Women's draft bid gains in Senate, stalls in House

Senate Majority Leader Mitch McConnell said Tuesday he supports requiring women to register for the military draft — a surprise announcement that breaks with House GOP leaders who’ve made clear they want to avoid an election-year vote on the politically sensitive issue.

McConnell’s support makes it increasingly likely the Senate will vote soon to open the draft to women as part of a larger defense policy bill — despite opposition from conservatives like Sen. Ted Cruz of Texas, who has said he “cannot in good conscience vote to draft our daughters into the military.”

The House, though, will not follow suit. This means the ultimate decision could come in House-Senate conference negotiations later this year to craft a final version of the National Defense Authorization Act, an annual measure that sets defense policy.

“Given where we are today with women in the military performing all kinds of functions, I personally think it would be appropriate for them to register just like men do,” McConnell told reporters. “We’re talking here about registration for the Selective Service should we ever go back to the draft.”

The Kentucky Republican’s announcement is a stunning move that goes beyond the ambitions of even a president who came into office determined to put a progressive stamp on the Pentagon.

Over the past seven years, President Barack Obama has pressed to allow gays to serve openly, end a ban on transgender troops and open all combat jobs to women. But he never asked for women to be required to register for the draft.

How a GOP-controlled Congress ended up giving serious consideration to this issue is an improbable story that began last month with an amendment put forward sarcastically by a lawmaker opposed to drafting women.

Rep. Duncan Hunter, a Marine combat veteran who’s criticized the administration’s decision to open combat jobs to women, proposed what one Democratic lawmaker labeled a “gotcha” amendment during the House Armed Services Committee’s markup of this year’s NDAA.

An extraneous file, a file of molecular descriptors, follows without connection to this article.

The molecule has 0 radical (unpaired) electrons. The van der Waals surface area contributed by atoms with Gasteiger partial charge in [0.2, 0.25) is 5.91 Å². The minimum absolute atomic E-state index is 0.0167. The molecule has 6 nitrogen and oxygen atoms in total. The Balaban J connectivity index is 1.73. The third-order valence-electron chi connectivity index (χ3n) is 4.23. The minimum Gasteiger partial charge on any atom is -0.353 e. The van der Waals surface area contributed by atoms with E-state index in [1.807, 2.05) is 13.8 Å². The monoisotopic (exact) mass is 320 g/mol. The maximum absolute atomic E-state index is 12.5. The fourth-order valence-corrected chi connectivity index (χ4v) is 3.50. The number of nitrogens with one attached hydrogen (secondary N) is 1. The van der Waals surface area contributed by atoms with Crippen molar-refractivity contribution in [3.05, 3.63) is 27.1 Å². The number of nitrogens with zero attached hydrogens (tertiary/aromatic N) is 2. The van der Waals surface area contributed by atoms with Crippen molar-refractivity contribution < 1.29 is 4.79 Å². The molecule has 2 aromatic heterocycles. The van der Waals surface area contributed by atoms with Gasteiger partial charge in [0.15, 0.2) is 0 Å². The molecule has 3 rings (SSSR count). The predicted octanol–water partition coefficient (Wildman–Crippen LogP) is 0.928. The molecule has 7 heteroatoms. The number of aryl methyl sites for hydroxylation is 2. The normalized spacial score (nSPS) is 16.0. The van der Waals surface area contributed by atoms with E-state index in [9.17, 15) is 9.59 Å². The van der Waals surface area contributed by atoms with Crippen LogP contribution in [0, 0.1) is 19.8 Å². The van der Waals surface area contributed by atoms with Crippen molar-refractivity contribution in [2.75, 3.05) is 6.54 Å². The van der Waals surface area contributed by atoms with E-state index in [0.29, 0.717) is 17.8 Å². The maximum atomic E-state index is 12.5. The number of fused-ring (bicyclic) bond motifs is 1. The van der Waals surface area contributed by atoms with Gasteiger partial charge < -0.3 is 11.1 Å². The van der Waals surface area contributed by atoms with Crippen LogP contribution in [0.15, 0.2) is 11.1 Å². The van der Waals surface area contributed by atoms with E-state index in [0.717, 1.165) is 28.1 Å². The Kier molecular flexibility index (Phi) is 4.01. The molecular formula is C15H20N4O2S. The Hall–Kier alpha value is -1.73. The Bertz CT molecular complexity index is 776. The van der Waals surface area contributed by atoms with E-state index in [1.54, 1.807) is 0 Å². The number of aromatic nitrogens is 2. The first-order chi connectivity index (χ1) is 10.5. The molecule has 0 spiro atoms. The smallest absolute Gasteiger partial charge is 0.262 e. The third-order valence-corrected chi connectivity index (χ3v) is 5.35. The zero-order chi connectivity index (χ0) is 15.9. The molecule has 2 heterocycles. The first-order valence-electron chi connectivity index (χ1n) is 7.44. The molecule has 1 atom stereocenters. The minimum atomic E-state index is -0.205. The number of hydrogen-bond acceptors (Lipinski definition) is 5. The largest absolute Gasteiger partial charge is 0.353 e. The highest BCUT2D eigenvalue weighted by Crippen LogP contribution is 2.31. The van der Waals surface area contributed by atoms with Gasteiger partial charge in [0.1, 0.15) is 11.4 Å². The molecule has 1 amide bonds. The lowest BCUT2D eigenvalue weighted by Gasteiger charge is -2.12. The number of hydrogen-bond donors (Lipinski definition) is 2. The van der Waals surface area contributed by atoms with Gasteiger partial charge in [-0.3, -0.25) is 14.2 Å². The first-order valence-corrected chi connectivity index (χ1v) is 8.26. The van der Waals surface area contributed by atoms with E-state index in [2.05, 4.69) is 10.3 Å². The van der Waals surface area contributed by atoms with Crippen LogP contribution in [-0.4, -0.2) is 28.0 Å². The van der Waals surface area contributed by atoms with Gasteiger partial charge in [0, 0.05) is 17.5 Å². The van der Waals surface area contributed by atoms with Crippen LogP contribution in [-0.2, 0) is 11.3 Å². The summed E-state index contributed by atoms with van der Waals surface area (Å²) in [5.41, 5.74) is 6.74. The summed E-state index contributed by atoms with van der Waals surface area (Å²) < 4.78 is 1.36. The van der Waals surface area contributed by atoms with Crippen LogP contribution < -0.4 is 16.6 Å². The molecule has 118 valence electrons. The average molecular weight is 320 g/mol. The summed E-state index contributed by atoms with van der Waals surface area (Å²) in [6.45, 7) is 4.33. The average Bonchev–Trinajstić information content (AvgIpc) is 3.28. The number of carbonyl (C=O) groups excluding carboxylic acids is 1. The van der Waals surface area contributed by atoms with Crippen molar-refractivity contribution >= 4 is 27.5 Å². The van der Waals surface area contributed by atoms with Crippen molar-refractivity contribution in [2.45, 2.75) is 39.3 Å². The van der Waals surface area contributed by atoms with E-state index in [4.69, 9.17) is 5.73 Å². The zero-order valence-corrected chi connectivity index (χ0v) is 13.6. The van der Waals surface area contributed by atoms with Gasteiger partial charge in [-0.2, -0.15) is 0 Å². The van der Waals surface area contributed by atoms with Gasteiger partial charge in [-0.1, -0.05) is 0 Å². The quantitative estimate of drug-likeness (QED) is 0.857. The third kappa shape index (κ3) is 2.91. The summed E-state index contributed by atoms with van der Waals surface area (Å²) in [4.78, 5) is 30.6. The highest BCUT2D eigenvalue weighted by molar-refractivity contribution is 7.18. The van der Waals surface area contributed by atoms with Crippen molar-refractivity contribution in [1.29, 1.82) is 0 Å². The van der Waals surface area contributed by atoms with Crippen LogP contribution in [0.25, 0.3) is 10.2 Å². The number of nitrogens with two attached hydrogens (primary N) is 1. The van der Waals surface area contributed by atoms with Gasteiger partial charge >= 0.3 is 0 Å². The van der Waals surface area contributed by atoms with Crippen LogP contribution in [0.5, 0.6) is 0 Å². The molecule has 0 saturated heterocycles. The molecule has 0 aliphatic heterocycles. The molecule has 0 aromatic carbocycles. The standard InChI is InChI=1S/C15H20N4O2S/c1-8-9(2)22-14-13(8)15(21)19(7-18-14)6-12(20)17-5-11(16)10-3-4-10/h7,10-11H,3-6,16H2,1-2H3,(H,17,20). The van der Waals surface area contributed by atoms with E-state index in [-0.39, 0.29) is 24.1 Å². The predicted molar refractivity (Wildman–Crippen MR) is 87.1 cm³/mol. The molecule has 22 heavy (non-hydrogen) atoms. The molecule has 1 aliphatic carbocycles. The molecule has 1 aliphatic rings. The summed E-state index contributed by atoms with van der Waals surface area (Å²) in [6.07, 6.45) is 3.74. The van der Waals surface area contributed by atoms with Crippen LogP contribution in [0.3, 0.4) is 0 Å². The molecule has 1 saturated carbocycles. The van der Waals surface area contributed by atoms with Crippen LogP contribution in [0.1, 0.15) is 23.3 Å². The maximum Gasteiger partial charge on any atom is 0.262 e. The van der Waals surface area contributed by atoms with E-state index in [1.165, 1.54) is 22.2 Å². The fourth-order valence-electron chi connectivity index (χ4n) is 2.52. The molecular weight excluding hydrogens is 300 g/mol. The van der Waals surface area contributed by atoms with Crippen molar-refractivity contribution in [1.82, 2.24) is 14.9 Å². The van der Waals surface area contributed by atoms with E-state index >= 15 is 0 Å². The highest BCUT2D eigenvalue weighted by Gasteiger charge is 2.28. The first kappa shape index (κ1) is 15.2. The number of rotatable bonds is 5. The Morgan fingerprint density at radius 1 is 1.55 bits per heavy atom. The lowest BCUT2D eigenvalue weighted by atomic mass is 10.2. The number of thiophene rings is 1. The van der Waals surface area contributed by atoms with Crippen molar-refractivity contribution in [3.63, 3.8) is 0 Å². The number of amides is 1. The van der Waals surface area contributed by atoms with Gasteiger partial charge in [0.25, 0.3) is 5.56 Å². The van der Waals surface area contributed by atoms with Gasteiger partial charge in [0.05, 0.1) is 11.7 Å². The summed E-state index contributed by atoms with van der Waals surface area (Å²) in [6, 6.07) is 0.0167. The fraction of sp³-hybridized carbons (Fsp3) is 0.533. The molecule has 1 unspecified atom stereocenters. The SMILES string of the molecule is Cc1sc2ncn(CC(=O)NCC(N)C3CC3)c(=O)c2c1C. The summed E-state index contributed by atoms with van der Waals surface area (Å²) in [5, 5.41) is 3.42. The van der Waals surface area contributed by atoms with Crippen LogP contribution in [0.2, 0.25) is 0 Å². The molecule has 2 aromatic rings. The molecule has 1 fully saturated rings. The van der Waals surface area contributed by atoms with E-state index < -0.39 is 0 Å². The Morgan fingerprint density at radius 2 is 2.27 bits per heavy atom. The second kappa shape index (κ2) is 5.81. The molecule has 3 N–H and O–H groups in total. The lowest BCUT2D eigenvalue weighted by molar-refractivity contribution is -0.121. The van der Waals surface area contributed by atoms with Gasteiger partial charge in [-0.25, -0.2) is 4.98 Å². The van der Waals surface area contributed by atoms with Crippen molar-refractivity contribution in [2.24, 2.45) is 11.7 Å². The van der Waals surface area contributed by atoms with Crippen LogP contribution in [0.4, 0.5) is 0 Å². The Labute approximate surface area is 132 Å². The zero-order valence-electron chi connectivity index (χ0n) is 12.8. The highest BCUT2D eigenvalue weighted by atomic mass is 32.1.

The California congressman, who voted against his own amendment, appears to have been trying to show there was little support among lawmakers for including women in the draft. But his move had the opposite effect: The amendment passed, 32-30, picking up the support of six Republicans.

Hunter, who insists his only goal was to start a debate, became the butt of jokes on late-night talk shows. But for House Republican leaders, the movement Hunter never intended to start was no laughing matter. On Monday, House leaders scrambled behind the scenes to block Hunter’s provision as it became increasingly clear it had a realistic shot of surviving planned floor votes to repeal it.

House Rules Committee Chairman Pete Sessions used a rare procedural maneuver Monday night to strip Hunter’s provision from the underlying bill without a standalone vote. The Texas Republican said in a statement his move “ensures a reckless policy is not put forward without the proper information and oversight to make an informed decision."

But House leaders were powerless to stop the Senate from moving on its own to advance a provision to open the draft to women. In another surprise move, Senate Armed Services Chairman John McCain came out in support of requiring women to register for the draft, including a provision to do so in the Senate version of the defense policy bill.

And the Arizona Republican made clear Tuesday he expects the full Senate will vote on the issue. “I’m sure there will be an amendment and a vote,” McCain told reporters.

In an earlier statement, the former naval aviator, who has long been an influential voice on military policy issues, said he supports “the recommendation of the Army chief of staff and the commandant of the Marine Corps that women should register for Selective Service.”



2 visualizaciones0 comentarios